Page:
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Submitted By monkeyfan95
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Professor Gregory Brown
English 101-06
16 September 2013
Television: Hurting or Helping?
As I sit here and watch “The Office” between my classes, I think about an essay I read in English class the week before: “Watching TV Makes You Smarter” by Steven Johnson. He writes in his essay how today’s television is making us smarter by using complex plot lines. While there are a few intellectually challenging shows aired on television today that one could strongly argue are beneficial to our intelligence, we still have the simple and thoughtless shows and the frequencies that they are watched to account for.
Modern television has changed a lot over the years and this has led some to believe that it’s not just the shows that have changed, but the effects that they have on their viewers as well. Today, we see something in shows that we didn’t see fifty years ago: complexity. For example, my grandmother’s favorite shows to watch are CBS’s “I Love Lucy” and “All in the Family” (originally aired from 1951-1957 and 1971-1979, respectively). They were very popular shows at their time and featured very simple comedy, such as a character taking sleeping pills the night before and then being impossible to wake up for work the next day. Another important note about these shows is that one doesn’t have to have seen all of the previous episodes to understand the current one. Today’s television features shows exactly the opposite, such as AMC’s “Breaking Bad” and AMC’s “Lost.” Both shows carry much more complex plot lines and character interactions than those that Mema watches every evening. But does the fact that writers for television programs are becoming more intellectual mean the same for us viewers? Some argue yes, but they are forgetting about all of the other shows that we love to watch, such as Fox’s “Family Guy” and “The Simpsons,” and the shows our children love to watch, like Nickelodeon's “SpongeBob SquarePants.”
Cartoons like “SpongeBob SquarePants” are a typical place for parents to turn when they need to effortlessly entertain their children. The magical show about a sponge who lives in a pineapple under the sea captivates our young (and us too), and one can watch the show for hours without getting bored. However, the show could actually be training our children to be more impatient as well as devastating their attention span, suggests Rick Nauert PhD. from PsychCentral. The article he wrote discusses a study involving three groups of four-year-olds with similar television watching habits. One group was shown “SpongeBob” for nine minutes, another group was shown educational television for nine minutes, and the third group was given paper and encouraged to draw. After the nine minutes, each group was tested and, not surprisingly, the “SpongeBob” group tested the worst when it came to paying attention and problem solving. This suggests that the cartoons our children watch are dulling their intelligence and hindering their ability to learn.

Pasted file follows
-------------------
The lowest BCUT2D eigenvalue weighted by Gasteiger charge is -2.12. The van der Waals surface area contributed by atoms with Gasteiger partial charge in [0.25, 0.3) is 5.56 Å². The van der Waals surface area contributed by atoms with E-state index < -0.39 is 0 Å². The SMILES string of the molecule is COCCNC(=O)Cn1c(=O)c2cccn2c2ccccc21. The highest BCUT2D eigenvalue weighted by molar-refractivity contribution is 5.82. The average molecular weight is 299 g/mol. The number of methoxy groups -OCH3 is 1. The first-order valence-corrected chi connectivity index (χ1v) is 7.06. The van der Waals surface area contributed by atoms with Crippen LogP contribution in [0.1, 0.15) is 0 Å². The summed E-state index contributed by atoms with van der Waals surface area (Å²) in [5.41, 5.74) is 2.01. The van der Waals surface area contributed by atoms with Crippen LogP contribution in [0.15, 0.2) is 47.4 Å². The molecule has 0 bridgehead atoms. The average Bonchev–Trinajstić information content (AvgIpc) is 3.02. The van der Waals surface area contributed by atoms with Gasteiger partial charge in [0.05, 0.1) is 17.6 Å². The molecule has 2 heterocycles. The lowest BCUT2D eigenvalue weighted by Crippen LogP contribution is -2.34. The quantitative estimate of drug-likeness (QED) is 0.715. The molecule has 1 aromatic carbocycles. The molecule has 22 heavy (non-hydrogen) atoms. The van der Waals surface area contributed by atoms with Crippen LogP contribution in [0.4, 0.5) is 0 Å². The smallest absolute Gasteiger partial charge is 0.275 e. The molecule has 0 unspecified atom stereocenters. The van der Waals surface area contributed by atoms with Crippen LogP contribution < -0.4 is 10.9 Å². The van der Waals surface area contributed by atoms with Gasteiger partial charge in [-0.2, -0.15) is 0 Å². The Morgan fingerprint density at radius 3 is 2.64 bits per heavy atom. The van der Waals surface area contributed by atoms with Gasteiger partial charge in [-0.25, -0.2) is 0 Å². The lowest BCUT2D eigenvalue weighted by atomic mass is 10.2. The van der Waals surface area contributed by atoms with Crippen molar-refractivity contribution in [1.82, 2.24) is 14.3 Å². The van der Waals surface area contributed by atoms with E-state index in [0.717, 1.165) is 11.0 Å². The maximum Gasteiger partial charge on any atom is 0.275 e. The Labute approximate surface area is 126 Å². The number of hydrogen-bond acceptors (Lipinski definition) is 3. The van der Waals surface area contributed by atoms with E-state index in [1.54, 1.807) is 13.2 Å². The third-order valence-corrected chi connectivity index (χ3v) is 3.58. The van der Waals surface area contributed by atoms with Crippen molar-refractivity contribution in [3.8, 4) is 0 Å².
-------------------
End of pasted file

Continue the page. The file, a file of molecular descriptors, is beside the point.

But what about the cartoons that we watch? “Family Guy” has been dumbing us down since 1999. The cartoon is about the typical suburban family and their dog, frequently displaying drug use, alcoholism, prostitution, pedophilia, beastiality, rape, and countless other bad influences for their increasingly younger audience. Despite the show carrying an “R” rating, one of the show’s primary audiences are adolescent boys drawn to the show by the immature humor. The main character, Peter Griffin, teaches these children that the typical “family guy” that they will one day become should make fun of sexual orientation, religion, and mental/physical retardations. Another show that holds our society back is MTV’s “Sixteen and Pregnant.” While some argue that the hardships faced by the teens influences the audience to participate in safer sex and avoid the mistakes that the cast has made, the show ultimately glorifies the scene of parenthood at an early age and teaches the viewers that it is not all